As of now, the Giants have 70 players signed to their 90-man roster, including OL John Jerry. I'm not 100% sure regarding Jerry's cash earnings for 2014 (it's a one-year Minimum Salary Benefit contract)--although I am confident the figure listed below for is correct. I am sure though about his 2014 cap number being $635,000.

Due to cap number displacement, Jerry's signing only cost the Giants $65,000 in cap space. His contract displaced the 51st ranked cap number on the Giants, which was $570,000. That difference of $65,000 is what was subtracted from the Giants' available cap space.

Rumor is that the Giants will be adding CB Zack Bowman soon too. We'll wait and see what that deal will be for, and then add that on to this list as well. For now though, here are the numbers (courtesy of's Giants Team Salary Cap Page). I've added my own twist to this, with the cash earnings for 2014, as can be seen in the last column on the right below. The second to last column on the right is for player cap numbers:

Top 51 Cap Numbers for players on the Giants as of now:


Cap Numbers for players 52-70 on the Giants as of now:


The players in the Top 51 count towards the salary cap, whereas those ranked 52 through 70 do not. This is due to the Top 51 Salary Cap accounting rule being in effect during the off-season from the first day of the league year on March 11th (starting at 4 pm EST), up until the day before the regular season opener during the first week of September (ending at 4 pm EST)---totaling roughly 5 months and 3 weeks. Once the top 51 Salary Cap accounting rule ends, other factors will be taken into account. They are as follows:

  1. All 53 players on the opening day 53-man roster, instead of just the Top 51.
  2. All 8 Practice Squad players.
  3. All players who have received Injury Settlements during training camp, as inevitably happens each and every year.
  4. All players who are on Injured Reserve, be it season ending IR or temporary IR.
  5. All players on the PUP List.

Now, what do the numbers listed above actually mean with respect to the Giants' remaining salary cap room? I'll explain that in my next post. Keep in mind that only the Top 51 numbers will factor into calculating the Giants' available amount of cap space due to the Top 51 Rule being in effect. I'll also factor in Dead Money too ($2,778,141 as of now for the Giants) which I will list below here first:

Sunday, March 2, 2014

What is Dead Money?

I wrote about this topic back in December (click HERE to read), but am reproducing it here for the sake of clarity due to some questions that I've received recently regarding this topic. Enjoy reading below and feel free to tweet me asking me further questions of you have them...


What is Dead Money? Let me use a food analogy to keep things in layman's terms, as people can often relate to things better with their stomachs, especially if they're allergic to financial speak and jargon. Before I explain, first kindly keep this formula in mind as I go through the analogy below:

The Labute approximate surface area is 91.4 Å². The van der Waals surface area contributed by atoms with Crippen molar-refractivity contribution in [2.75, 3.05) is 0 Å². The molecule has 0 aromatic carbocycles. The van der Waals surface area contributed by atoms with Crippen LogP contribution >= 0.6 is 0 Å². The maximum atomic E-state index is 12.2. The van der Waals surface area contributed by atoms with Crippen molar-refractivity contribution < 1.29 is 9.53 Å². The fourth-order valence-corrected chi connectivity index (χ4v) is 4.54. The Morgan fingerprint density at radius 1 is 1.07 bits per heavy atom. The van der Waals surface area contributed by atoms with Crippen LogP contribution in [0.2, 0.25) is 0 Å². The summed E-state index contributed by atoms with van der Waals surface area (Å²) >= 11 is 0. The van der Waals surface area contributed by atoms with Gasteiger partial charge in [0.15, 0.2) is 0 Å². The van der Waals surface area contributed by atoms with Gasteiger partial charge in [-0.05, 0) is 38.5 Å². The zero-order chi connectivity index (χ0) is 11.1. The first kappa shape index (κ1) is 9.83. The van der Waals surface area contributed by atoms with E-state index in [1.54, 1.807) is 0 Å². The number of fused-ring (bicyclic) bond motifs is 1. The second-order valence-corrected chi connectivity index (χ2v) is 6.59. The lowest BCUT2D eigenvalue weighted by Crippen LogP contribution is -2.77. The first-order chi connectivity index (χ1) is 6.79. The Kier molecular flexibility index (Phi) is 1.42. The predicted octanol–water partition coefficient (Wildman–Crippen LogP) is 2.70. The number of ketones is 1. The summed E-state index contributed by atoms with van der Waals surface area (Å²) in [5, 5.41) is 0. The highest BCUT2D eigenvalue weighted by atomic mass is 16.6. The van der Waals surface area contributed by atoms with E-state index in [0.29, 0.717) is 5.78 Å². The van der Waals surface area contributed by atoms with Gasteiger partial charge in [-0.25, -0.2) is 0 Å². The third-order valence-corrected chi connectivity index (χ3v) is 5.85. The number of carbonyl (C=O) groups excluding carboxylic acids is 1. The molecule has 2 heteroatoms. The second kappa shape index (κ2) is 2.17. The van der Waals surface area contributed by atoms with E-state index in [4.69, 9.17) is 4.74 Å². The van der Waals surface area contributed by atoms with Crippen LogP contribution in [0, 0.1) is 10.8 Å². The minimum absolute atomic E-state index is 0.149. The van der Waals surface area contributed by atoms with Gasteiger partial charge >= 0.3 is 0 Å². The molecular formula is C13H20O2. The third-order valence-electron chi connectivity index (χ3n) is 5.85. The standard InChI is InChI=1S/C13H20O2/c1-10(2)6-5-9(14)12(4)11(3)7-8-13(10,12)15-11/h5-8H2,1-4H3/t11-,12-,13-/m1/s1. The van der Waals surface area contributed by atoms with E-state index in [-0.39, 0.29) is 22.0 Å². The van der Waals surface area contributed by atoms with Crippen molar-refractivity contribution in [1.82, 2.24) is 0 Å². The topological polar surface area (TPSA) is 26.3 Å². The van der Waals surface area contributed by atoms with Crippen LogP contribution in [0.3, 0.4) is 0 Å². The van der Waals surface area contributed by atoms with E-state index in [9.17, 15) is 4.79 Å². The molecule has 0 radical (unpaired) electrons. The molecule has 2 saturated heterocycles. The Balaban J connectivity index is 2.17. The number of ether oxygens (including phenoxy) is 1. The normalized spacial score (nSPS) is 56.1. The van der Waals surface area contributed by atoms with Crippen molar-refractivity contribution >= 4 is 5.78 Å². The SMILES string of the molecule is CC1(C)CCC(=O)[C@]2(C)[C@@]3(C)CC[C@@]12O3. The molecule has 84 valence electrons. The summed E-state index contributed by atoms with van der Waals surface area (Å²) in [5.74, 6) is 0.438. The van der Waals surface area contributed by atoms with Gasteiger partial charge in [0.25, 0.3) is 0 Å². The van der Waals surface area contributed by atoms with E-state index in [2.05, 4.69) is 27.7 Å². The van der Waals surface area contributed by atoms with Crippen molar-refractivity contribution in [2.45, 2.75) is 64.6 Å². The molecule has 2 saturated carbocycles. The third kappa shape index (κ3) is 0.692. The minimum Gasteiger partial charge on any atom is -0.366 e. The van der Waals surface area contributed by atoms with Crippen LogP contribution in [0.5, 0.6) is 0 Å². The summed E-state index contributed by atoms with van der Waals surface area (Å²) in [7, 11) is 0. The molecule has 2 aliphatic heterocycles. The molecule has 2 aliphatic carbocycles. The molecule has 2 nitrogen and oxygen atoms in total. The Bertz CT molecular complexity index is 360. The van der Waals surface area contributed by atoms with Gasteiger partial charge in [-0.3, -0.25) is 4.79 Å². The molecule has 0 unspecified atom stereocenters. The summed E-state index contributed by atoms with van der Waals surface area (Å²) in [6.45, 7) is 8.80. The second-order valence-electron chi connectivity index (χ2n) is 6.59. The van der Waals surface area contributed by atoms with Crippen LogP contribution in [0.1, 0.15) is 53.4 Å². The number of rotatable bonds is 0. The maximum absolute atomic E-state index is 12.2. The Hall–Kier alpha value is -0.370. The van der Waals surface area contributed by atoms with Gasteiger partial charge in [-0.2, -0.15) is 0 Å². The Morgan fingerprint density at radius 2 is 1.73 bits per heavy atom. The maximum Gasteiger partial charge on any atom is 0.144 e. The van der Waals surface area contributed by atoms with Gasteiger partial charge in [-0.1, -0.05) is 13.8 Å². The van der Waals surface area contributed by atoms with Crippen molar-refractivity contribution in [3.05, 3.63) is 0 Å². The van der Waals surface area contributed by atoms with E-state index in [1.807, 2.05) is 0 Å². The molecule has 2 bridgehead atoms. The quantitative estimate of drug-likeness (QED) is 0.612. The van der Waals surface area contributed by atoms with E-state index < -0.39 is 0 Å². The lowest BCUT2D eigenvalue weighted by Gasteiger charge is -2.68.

Let's say you're a poor starving college student living in a dorm. You're hungry, & you love pizza. Guess what? There's a box with leftover slices that your roommate liberated from a party he attended the previous night 
& brought back for you. 

You're starving, & you help yourself to the cold pizza in the box when you wake up. Problem is this: you can't save all the pizza. Only half the pie is left (4 slices), but one slice is no good, & is stuck to the bottom of the cardboard pizza box, with lots of cheese missing on top to boot.

That slice is analogous to DEAD MONEY. You saved the 3 other slices (CAP SAVINGS), but weren't able to save that poor slice stuck to the box.

Apply this now to Will Beatty's contract in the 2015 season:

CAP NUMBER ($8,050,000) - CAP SAVINGS ($550,000) = DEAD MONEY ($7,500,000)

Let's also apply this logic back to the pizza box. The pizza box originally had 8 slices in it---our CAP NUMBER. You subtracted the savings from it (4 slices), & were left with one bad slice that you couldn't put to use, a.k.a. DEAD MONEY. In the case of the pizza box, you had DEAD MONEY amounting to one slice. In Beatty's case, should the Giants decide to cut him in 2015, you'd be left with $7.5 Million in DEAD MONEY.

In summary, what's DEAD MONEY? It's the amount of a given player's CAP NUMBER that is left over after you cut him 
& count CAP SAVINGS. It's the part of the player's contract that remains on the accounting books after cutting him loose. The catch with DEAD MONEY is that it still counts towards a team's salary cap even after the player in question is off of the team.

When Free Agents walk, they have no Dead Money---unless they have Voidable Year deals like Brandon Myers & Corey Webster did, but they're exceptions to the rule. Dead Money is what you're stuck with still counting against your cap AFTER you get rid of the player---kind of like that disgusting slice of pizza.